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Saturday January 18, 2020

Washington News

Washington Hotline

Summertime IRS Tax Tips

In IR-2019-124, the Service offers helpful tax tips for the summer. During this season, many Americans will get married, buy a home, take a summer job or volunteer and make gifts to a favorite charity. With all these summertime events, you may benefit from understanding the potential tax planning options.
  1. Just Married - When you marry, you may take a new name or address. You should contact the Social Security Administration to change your name and ensure proper credit for future retirement benefits. Your address change should be reported to the U.S. Post Office, your employer and the IRS.
  2. Children in Day Camp - While overnight camps do not qualify for the Child and Dependent Care Credit, IRS Publication 503, Child and Dependent Care Expenses, may show you how to qualify for the credit for your children's day camp expenses.
  3. Summer Jobs - Many Americans of all ages will earn extra income from a summer job. Even if you do not earn enough to pay federal income tax, your employer will withhold Social Security and Medicare taxes. If you are employed, your employer will send you a W-2, Wage and Tax Statement, by January 31 of the next year. If you are self-employed, you will need to file and pay the self employment, Social Security and Medicare taxes.
  4. Itemized Deductions - With the large standard deductions for 2019 ($12,200 for individuals and $24,400 for married couples), only about 10% of taxpayers are likely to itemize deductions. However, if you do plan to itemize, you will benefit from an understanding of the itemized deduction rules. State and local tax deductions are limited to $10,000. Mortgage interest on new loans up to $750,000 ($1 million on loans created before December 15, 2017) is deductible on a primary or second home.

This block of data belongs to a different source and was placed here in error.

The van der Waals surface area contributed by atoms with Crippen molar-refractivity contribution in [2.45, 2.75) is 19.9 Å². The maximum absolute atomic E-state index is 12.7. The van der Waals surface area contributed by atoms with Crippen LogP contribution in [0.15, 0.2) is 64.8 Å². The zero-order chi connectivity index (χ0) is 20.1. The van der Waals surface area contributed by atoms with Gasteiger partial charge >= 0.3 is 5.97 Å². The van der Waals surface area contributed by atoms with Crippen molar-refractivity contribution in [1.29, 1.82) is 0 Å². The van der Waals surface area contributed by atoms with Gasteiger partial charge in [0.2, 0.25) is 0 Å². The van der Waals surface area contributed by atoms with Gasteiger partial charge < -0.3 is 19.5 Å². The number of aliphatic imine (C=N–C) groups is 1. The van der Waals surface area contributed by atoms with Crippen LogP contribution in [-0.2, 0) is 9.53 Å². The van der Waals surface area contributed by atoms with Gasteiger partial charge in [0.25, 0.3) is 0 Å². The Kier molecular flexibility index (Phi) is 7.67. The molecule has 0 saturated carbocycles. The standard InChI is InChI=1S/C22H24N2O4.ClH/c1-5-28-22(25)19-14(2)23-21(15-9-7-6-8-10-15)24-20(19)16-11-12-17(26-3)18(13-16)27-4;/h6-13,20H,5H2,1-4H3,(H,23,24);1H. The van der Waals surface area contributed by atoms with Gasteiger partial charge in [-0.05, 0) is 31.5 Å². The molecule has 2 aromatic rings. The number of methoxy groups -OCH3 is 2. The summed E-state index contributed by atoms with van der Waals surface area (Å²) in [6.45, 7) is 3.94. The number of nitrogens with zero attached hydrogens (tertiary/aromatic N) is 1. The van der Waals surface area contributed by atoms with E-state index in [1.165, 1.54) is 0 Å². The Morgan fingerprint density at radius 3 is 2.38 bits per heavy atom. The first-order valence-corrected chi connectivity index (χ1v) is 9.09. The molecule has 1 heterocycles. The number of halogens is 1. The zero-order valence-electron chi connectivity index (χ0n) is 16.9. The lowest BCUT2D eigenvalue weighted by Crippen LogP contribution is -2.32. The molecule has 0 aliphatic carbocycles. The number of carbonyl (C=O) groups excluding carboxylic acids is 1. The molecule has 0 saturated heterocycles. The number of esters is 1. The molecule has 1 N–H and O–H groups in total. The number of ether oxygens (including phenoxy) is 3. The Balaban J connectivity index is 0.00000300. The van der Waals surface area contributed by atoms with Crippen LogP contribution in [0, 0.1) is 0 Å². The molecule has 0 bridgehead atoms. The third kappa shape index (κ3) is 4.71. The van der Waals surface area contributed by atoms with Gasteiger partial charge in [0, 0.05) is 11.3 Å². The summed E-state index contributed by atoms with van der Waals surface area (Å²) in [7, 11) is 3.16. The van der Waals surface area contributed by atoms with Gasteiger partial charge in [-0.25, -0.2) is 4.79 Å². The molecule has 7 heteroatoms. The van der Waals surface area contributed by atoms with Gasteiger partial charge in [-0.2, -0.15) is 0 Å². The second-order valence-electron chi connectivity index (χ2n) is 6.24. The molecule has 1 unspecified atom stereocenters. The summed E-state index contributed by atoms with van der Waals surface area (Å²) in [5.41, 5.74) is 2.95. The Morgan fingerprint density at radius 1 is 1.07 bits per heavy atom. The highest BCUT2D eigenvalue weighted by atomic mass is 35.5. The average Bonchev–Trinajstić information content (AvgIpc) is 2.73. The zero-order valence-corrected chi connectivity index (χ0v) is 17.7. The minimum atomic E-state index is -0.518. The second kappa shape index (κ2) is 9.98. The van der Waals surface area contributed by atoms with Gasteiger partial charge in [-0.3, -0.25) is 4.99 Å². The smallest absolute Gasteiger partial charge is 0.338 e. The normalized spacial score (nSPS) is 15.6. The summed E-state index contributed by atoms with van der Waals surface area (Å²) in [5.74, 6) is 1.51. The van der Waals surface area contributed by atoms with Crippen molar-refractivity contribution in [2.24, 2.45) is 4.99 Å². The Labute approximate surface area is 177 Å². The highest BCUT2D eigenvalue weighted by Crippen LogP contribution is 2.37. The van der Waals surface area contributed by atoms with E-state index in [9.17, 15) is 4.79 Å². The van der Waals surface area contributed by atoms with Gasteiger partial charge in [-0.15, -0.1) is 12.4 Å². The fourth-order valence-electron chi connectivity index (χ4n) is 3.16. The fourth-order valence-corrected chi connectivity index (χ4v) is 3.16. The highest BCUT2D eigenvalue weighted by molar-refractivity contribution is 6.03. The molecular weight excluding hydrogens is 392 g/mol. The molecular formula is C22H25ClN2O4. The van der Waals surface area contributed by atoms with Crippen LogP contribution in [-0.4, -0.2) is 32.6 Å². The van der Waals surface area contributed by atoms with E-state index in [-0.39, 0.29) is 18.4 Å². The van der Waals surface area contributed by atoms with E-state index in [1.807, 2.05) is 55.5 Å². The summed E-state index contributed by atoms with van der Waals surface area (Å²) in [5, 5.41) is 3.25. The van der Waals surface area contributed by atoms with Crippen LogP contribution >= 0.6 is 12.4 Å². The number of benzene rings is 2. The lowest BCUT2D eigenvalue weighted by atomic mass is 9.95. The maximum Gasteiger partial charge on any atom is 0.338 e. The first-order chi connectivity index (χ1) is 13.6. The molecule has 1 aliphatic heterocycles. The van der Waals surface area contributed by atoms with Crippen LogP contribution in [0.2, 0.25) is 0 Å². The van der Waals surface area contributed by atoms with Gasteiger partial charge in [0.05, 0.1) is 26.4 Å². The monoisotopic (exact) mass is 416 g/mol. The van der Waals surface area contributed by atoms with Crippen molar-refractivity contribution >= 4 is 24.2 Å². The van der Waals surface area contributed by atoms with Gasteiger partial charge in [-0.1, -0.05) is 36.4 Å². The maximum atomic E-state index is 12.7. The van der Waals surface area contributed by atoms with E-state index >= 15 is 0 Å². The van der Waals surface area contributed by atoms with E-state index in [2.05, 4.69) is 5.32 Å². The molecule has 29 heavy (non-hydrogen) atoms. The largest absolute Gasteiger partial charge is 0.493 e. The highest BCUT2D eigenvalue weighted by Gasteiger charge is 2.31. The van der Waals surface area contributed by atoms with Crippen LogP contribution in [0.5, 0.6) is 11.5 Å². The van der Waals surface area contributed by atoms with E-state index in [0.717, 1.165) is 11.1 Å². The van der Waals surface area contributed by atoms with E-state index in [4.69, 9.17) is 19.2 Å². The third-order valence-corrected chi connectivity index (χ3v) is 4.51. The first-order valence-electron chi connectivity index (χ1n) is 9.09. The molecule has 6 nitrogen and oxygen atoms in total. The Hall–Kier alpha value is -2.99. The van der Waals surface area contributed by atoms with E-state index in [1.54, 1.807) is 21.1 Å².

Charitable deductions may include gifts of cash, stock, land or other property. The Interactive Tax Assistant on IRS.gov can help you determine if your gifts are deductible. Cash gifts are generally deductible, although you need a receipt or contemporaneous written acknowledgment for gifts over $250. Property gifts of land, stock, household goods or vehicles have specific rules. Some of the higher value gifts may require an appraisal to be deductible. The IRS.gov website has extensive resources and information for you to be certain you will receive full benefits from your gifts of property.

Tax Security for Tax Professionals

In response to increased cyber attacks on CPAs, enrolled agents and other tax preparers, the IRS Security Summit published guidelines on safeguarding your data. These guidelines are designed to thwart the steadily-more-sophisticated attacks by cyber thieves on tax professionals.

The IRS Security Summit reports significant success in reducing consumer identity theft, following increased focus on publishing warnings to consumers and taking internal actions to reduce tax refund fraud. The IRS reports a decline in confirmed identity theft from 1.4 million returns in 2015 to 649,000 returns in 2018.

However, as cyberthieves are thwarted in their efforts to steal consumer identities, many scammers have decided to target tax professionals. If the cyberthief can obtain access to files of a tax professional, he or she can file large numbers of fraudulent tax returns with the stolen identities.

To assist tax professionals in protecting client data, the IRS published a five part plan for data security. The initial letter (IR-2019-122) includes a checklist called "Taxes-Security-Together."